As pro-torture President-elect Donald Trump prepares to take office, members of the Congressional Progressive Caucus (CPC) are urging President Barack Obama to immediately shut down Guantanamo Bay and deny Trump "the tools to reinstate torture."
In a letter (pdf) sent Wednesday, 40 members of the CPC, including Rep. Keith Ellison (D-Minn.), Rep. Barbara Lee (D-Calif.), Rep. Raúl Grijalva (D-Ariz.) and Rep. Ted Lieu (D.-Calif.), called on Obama to "definitively close the site by rapidly pursuing any and all options within your existing authority to seek lawful disposition of all of the 55 remaining individuals languishing in the camp."
The letter describes Trump's frightening rhetoric on torture:
As you know, Mr. Trump routinely issued disturbing pronouncements throughout his campaign, promising that he "would absolutely authorize something beyond waterboarding," which he considered a "minimal form of torture." He argued, "We're going to have to do things that are unthinkable, almost." Mr. Trump also vowed to keep the Guantanamo Bay detention camp open and "load it up with some bad dudes."
Trump has also said that when he takes office, the government will cease all transfers of detainees out of Guantanamo. About 40 detainees will remain once he is inaugurated, as Common Dreams reported. Most detainees have not been charged or tried of any crimes.
"Mr. Trump must be deprived of the use of Guantanamo Bay," the letter says.
The letter also calls for the "immediate dissemination" of the Senate torture report's findings among federal agencies.
"Immediately disseminating the Senate torture report and circulating new guidelines will immunize these agencies from executing potentially unlawful directives on behalf of the executive branch in the future," it argues.
Obama in December decided to archive the torture report, which means it will be withheld from the public for 12 years.
The CPC's letter was issued on the 15th anniversary of Guantanamo Bay's founding, an anniversary marked with with demonstrations in Washington, D.C. and London calling for an end to torture.
— Vin Sharma (@vinsharma) January 11, 2017
"Because President Obama failed to fulfill his campaign promise, Guantánamo enters its 16th year of operation today," said Aliyah Hussain, advocacy program manager with the Center for Constitutional Rights, which took part in the D.C. demonstration. "The future of the prison and the fate of the remaining men is as perilous as ever."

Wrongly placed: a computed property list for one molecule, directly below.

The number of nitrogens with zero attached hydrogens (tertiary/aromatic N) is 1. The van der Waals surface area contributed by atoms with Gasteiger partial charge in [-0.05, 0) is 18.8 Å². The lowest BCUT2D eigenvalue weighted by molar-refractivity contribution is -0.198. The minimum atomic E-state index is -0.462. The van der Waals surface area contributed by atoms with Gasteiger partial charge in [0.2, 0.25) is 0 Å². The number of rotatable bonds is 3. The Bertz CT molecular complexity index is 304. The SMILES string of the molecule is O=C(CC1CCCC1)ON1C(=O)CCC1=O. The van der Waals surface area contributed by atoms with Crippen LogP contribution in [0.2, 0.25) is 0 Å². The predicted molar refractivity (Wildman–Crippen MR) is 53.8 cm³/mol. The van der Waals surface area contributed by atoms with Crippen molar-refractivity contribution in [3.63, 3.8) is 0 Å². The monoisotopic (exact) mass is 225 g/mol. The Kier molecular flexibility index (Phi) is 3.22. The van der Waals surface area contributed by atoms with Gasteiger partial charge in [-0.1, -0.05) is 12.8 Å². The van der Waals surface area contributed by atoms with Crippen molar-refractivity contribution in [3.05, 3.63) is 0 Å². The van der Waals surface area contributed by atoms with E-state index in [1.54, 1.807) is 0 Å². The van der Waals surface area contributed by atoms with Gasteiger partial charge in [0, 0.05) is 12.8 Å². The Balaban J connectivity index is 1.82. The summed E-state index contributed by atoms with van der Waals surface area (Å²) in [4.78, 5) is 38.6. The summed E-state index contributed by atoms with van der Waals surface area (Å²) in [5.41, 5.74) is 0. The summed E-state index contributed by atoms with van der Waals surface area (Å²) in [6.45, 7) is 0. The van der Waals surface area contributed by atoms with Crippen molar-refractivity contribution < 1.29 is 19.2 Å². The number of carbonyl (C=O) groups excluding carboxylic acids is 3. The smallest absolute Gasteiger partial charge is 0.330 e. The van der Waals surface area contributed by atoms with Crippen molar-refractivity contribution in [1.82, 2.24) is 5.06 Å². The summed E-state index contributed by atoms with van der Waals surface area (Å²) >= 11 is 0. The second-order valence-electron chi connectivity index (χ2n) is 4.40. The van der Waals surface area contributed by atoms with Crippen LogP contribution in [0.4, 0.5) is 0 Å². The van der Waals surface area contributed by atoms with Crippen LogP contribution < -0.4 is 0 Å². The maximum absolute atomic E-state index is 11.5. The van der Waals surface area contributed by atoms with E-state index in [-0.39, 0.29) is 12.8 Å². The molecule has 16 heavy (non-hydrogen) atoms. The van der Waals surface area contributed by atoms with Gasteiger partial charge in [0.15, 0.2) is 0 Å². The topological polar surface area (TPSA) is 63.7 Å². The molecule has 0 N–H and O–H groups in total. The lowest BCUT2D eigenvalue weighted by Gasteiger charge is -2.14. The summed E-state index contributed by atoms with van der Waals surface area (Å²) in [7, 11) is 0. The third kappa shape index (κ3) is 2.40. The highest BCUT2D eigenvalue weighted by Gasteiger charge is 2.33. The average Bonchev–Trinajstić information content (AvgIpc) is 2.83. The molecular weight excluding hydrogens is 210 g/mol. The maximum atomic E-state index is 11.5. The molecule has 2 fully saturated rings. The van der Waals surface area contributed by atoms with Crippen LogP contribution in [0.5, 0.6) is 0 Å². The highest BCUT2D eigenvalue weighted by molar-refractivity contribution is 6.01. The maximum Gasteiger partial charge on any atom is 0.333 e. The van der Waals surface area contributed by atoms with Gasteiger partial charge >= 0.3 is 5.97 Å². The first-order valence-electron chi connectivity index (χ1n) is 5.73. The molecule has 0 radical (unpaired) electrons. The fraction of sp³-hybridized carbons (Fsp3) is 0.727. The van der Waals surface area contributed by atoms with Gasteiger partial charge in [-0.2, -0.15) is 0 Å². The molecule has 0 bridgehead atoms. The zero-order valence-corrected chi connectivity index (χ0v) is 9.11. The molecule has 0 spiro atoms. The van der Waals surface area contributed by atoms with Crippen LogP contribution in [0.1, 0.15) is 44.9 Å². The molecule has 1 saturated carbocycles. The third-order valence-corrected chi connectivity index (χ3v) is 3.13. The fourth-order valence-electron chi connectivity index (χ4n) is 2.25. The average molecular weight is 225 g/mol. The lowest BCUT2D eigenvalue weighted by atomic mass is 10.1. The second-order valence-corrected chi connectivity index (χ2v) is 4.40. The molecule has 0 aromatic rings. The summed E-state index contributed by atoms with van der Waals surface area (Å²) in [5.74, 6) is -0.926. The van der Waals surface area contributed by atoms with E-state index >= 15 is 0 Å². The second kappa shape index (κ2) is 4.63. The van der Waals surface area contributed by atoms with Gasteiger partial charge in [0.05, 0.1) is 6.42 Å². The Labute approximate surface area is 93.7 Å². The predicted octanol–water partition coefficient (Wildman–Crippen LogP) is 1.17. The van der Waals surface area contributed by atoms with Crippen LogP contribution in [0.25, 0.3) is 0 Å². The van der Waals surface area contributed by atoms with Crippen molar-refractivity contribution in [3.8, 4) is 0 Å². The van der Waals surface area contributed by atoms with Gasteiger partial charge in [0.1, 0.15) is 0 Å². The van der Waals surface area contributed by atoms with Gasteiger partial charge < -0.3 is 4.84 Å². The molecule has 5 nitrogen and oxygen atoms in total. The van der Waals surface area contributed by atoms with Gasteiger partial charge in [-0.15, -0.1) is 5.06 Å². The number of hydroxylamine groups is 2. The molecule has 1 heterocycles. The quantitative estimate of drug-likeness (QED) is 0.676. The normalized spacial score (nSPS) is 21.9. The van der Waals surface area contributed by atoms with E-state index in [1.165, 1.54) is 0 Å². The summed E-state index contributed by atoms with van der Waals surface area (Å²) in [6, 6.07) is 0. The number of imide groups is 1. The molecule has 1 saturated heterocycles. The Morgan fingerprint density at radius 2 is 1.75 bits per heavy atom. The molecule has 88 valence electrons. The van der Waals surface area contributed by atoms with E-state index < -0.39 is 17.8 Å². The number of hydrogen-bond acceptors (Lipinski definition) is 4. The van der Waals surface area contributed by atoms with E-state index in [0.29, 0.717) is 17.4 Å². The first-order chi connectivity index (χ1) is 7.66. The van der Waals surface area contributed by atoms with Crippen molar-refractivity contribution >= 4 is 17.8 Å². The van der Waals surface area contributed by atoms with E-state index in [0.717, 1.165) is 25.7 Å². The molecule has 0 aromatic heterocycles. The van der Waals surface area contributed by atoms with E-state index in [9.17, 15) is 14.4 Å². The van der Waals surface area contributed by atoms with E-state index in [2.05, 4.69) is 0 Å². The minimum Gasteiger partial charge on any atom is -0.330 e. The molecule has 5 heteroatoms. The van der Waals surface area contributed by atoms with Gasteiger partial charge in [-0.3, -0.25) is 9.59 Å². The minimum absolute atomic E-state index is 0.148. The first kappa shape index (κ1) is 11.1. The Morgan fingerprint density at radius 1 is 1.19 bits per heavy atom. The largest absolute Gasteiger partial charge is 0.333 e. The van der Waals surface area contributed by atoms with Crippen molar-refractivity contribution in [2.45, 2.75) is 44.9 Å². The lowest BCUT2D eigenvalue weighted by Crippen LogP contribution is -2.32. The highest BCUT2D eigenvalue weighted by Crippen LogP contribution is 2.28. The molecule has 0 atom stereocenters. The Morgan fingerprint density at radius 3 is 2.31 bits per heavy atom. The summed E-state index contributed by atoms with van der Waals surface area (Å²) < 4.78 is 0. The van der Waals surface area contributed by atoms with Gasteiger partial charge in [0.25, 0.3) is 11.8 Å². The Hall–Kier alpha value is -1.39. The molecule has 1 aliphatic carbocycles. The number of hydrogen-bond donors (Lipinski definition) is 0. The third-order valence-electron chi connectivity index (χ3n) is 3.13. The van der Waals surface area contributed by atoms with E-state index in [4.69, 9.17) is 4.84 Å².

"We are gathering in Washington, D.C. to bear witness to the suffering of our clients at Guantánamo, and to stand in solidarity with those throughout the world who are committed to seeing Guantánamo close and reject the use of torture under any circumstances," Hussain said.
Twelve people were arrested at the protest in D.C., according to teleSUR:
Protesters were arrested by police during an anti-Guantanamo demonstration for the 15 year anniversary of the U.S run prison in Cuba. pic.twitter.com/Qzhb1IJNn8
— teleSUR English (@telesurenglish) January 12, 2017
"For far too long, the indefinite detentions at Guantanamo Bay have undermined our fundamental values and threatened our national security," Lee added in a separate statement sent to the D.C. protesters Wednesday. "Continued reliance on this facility, in violation of international law, is a stain on our international reputation and a danger to our security."
"President Obama has shown strong leadership in the face of unprecedented obstructionism to close this facility," Lee argued. "In the final days of his administration, I urge President Obama to pursue every option at his disposal to close Guantanamo Bay once and for all. Given the very real threat that the Trump Administration will resume the barbaric forced interrogation practices utilized in the Bush-era, we must act now to bring an end to this dark chapter in American history."
As the CPC's letter concludes: "The moral imperative to avert the potentially disastrous consequences of Mr. Trump's objectives could not be clearer."